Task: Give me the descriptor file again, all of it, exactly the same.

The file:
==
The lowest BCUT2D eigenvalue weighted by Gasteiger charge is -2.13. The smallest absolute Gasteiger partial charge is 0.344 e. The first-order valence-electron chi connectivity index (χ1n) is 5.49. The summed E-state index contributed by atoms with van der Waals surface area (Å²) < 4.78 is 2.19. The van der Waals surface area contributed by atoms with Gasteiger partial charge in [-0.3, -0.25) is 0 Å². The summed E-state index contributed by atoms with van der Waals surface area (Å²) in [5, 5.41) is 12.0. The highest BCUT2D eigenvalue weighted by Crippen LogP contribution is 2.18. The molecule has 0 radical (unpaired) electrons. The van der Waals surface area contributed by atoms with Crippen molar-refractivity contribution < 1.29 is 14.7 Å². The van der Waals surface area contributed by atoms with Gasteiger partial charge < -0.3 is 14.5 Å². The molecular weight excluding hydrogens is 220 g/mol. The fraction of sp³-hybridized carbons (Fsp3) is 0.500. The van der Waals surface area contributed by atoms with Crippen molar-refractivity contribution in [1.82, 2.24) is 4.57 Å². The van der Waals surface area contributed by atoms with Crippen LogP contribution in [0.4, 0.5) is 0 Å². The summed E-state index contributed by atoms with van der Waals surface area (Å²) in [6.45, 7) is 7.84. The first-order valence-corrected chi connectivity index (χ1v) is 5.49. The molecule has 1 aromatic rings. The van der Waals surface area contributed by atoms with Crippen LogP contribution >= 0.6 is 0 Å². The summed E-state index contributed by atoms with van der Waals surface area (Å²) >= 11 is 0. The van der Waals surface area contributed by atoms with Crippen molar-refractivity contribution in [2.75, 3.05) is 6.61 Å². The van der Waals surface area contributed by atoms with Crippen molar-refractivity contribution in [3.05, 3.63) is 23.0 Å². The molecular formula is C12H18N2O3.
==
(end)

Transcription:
The lowest BCUT2D eigenvalue weighted by Gasteiger charge is -2.13. The smallest absolute Gasteiger partial charge is 0.344 e. The first-order valence-electron chi connectivity index (χ1n) is 5.49. The summed E-state index contributed by atoms with van der Waals surface area (Å²) < 4.78 is 2.19. The van der Waals surface area contributed by atoms with Gasteiger partial charge in [-0.3, -0.25) is 0 Å². The summed E-state index contributed by atoms with van der Waals surface area (Å²) in [5, 5.41) is 12.0. The highest BCUT2D eigenvalue weighted by Crippen LogP contribution is 2.18. The molecule has 0 radical (unpaired) electrons. The van der Waals surface area contributed by atoms with Crippen molar-refractivity contribution < 1.29 is 14.7 Å². The van der Waals surface area contributed by atoms with Gasteiger partial charge < -0.3 is 14.5 Å². The molecular weight excluding hydrogens is 220 g/mol. The fraction of sp³-hybridized carbons (Fsp3) is 0.500. The van der Waals surface area contributed by atoms with Crippen molar-refractivity contribution in [1.82, 2.24) is 4.57 Å². The van der Waals surface area contributed by atoms with Crippen LogP contribution in [0.4, 0.5) is 0 Å². The summed E-state index contributed by atoms with van der Waals surface area (Å²) in [6.45, 7) is 7.84. The first-order valence-corrected chi connectivity index (χ1v) is 5.49. The molecule has 1 aromatic rings. The van der Waals surface area contributed by atoms with Crippen LogP contribution >= 0.6 is 0 Å². The summed E-state index contributed by atoms with van der Waals surface area (Å²) >= 11 is 0. The van der Waals surface area contributed by atoms with Crippen molar-refractivity contribution in [2.75, 3.05) is 6.61 Å². The van der Waals surface area contributed by atoms with Crippen molar-refractivity contribution in [3.05, 3.63) is 23.0 Å². The molecular formula is C12H18N2O3.